In 1802 Weigl married Elisabeth Bertier, a maid-servant at the court; there were three children of the marriage (Leopold, Theresia and Leopoldine). In 1802 he was summoned to the Stuttgart Opera, but declined on account of his life appointment at the Viennese court. He had a special patroness in the Empress Marie Therese, the second wife of Emperor Franz II; it was for her that he wrote the opera L’uniforme (1800) and at its première in the theatre at Schönbrunn Castle she herself sang the principal role. In the 1807–8 season Weigl composed Cleopatra and Il rivale di se stesso for La Scala. The latter was an enormous success and had 111 performances in three years. He was offered an appointment as director of the Milan Conservatory but turned it down and in July 1808 returned to Vienna. The Singspiel Das Waisenhaus (1808) and Die Schweizerfamilie (1809) are highpoints in his dramatic output. The former had over 100 Viennese performances within ten years, and Die Schweizerfamilie was performed throughout the world during the 19th century. Weigl was one of the chief participants in the musical preparations for the Council of Vienna, where his opera Die Jugend Peter des Grossen (1814) was given as a festival performance. In 1815 he was once more called to Milan, where he composed the opera L’imboscata (1815) for La Scala and the cantata Il ritorno d’Astrea (1815) for the arrival of the Austrian Emperor Franz I. In February 1816 he returned to Vienna, where he finished his second commissioned opera for Milan Margaritta d’Anjou. The première, however, did not take place in Milan but in Vienna in 1819. His series of stage works ended in 1823 with Die eiserne Pforte, after which he composed principally sacred music. A decree of 22 January 1827 appointed him vice-Kapellmeister at court, and he held this position until 1838. At his retirement in 1839 he was awarded the gold Civil-Ehrenmedaille. Weigl was buried in the cemetery at Währing, but later a memorial was erected at the central cemetery in Vienna. He was an honorary member of the Milan Conservatory (1812) and the Gesellschaft der Musikfreunde in Vienna (1826) as well as several other musical associations; in 1828 he was given the freedom of the city of Vienna. Two manuscript autobiographies (one containing a list of works) are in the Vienna Nationalbibliothek.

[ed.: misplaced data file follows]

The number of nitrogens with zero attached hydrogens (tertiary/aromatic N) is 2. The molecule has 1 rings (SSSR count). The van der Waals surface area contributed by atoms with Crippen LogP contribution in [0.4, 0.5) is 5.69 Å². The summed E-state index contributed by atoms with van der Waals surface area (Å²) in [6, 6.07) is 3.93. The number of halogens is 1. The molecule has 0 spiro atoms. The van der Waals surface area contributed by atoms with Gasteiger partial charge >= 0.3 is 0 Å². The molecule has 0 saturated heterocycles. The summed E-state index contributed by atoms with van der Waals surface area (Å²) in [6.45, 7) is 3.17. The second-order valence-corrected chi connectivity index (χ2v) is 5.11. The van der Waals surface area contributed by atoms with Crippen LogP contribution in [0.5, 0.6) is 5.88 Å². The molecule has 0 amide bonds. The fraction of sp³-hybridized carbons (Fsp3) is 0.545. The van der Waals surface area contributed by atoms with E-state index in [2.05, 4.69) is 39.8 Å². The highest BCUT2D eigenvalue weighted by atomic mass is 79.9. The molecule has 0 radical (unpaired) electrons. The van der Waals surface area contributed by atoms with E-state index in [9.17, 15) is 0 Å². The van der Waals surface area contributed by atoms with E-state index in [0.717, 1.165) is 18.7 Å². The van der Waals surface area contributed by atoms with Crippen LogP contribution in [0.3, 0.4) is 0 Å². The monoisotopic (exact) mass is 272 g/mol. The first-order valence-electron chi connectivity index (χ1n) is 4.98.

Weigl’s Italian operas span from 1788 to 1816. Initially modelling his work on Mozart’s operas on the one hand and Neapolitan opera buffa on the other, Weigl achieved a stylistic blend that eventually developed into a mature style of his own. The semiseria genre allowed him to experiment with expanded forms and unusual orchestration. In their rescue opera L’uniforme Weigl and Carpani anticipate Fidelio not only in subject matter, but also in the active role of the chorus and the predominance of ensembles. In his last two Italian operas, L’imboscata and Margaritta d’Anjou, Weigl’s use of Romantic dramatic language can be seen in the chromaticism, preference for the mediant, large forms, symmetrical disposition of tonalities, interweaving of motifs, instrumental solos and independent part-writing, even for the viola.
Weigl’s sacred works belong to the tradition of post-Classical Viennese church music. They show a thorough contrapuntal skill; an essential feature of his fugal writing is the use of sequence, and protracted pedal points do not appear. In his masses the cello is freed from the bass line by being given broken chords and frequent solo passages. Weigl used unison passages to heighten tension, and his choral writing scrupulously observes the limitations of the voices.
all in A-Wn; thematic index in Grasberger, 1938